Institutional shift?

Conversations in London this week centred on a potential shift in institutional demand and the surprise upwards tick in commodities futures.

US institutional investors have long led the pack in terms of alternative investments – and agriculture and agribusiness are no exception.

Conventional wisdom holds that US institutions have been relatively active in making private agriculture and agribusiness investments both at home and in some emerging markets like Latin America. But, as one Singapore-based asset manager pointed out to me over coffee this week, European institutions are by contrast thought to be very inactive with around only six to seven having made substantial investments.

“Most have never even allocated to developed markets, let alone emerging markets,” he said.

That may be starting to change, however. Another fund manager I met this week told me he was surprised at where the demand for his latest vehicle had come from: a club of Mediterranean institutions.

“When we were predicting the demand base for the fund this time last year, we were 100 percent wrong,” he said.

Other European pools of capital have also sprung into action lately, such as the consortium of UK pension funds that bid for the Co-Operative’s farm business — and are now understood to be analysing investment opportunities in the US and Eastern Europe.

These are just two examples, and while various market sources suggest fund managers expect a shift in their investor base to include more ex-US institutions, those operating in emerging markets are not convinced European investors will embrace emerging market agriculture opportunities with any speed.

Commodity conundrum

Indications that commodities futures were moving up – in Paris, wheat gained 0.9 percent for a January delivery, for example – surprised some asset managers yesterday and raised questions about the viability of certain investment strategies. US farmland managers were concerned that the window to invest at subdued values would disappear, but, on the flipside, said that supported commodity prices in the future could only be a good thing for farm operating profits.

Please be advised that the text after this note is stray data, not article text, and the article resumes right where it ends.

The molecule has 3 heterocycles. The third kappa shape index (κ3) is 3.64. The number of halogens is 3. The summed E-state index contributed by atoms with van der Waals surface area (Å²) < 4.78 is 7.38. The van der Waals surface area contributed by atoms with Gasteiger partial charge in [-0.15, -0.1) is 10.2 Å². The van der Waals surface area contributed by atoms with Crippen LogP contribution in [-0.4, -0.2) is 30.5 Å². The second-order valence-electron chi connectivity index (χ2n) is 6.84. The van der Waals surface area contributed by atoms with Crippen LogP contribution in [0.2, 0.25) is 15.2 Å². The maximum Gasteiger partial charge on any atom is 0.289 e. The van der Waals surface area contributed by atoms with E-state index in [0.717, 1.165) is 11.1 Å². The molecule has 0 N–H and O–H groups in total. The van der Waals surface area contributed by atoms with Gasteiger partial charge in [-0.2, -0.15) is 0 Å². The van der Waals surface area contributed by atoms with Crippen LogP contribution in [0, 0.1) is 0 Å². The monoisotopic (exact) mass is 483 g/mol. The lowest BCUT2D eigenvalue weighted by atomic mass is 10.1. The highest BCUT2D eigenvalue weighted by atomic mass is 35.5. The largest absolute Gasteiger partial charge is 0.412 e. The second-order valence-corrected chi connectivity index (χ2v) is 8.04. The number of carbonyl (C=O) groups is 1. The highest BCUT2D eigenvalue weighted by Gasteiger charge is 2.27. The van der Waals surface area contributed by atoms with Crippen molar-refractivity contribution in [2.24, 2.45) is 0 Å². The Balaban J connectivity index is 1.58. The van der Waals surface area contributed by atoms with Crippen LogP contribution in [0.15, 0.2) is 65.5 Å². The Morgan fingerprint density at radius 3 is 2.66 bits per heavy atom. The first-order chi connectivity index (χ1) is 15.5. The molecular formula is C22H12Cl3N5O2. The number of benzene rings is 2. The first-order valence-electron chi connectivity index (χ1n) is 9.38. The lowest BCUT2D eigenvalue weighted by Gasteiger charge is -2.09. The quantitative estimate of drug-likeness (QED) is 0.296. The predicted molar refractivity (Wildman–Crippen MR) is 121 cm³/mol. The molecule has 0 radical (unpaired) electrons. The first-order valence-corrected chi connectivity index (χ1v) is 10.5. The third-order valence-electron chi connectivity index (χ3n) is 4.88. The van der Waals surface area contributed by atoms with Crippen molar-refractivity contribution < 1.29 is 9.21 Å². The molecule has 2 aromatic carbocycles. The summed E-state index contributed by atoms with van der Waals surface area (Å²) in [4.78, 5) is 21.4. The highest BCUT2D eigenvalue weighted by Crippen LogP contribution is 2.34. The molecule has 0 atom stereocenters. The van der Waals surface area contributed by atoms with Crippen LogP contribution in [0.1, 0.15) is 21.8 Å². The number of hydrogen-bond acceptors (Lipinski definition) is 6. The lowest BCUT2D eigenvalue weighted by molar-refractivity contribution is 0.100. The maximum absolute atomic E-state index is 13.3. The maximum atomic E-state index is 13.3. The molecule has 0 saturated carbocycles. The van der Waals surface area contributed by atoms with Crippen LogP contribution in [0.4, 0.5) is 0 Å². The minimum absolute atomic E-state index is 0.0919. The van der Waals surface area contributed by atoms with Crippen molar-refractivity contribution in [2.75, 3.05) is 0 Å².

A combination of factors was said to have contributed to the upward futures move, according to sources and commentators, including falling oil prices, the threat from El Niño weather system to agriculture production in South America; and Russia’s stockpiling of agriculture commodities on the back of poor mining yields.

All this has coincided with more chatter from fund managers about windows of opportunity for investment. One Australian farmland manager argued that he now needed to deploy capital more quickly than he did in the wake of the global financial crisis. “Vendors are no longer as generous with their time as there is more competition in the market,” he said.

This competition is not purely from the investment community or local farmers but from strategic players that are becoming increasingly active in the sector. Institutional investors should be careful not to miss out on opportunities by deliberating too long.

Are you noticing a change in the geography of investors interested in your products? And how does the commodity-pricing environment impact these conversations? Get in touch at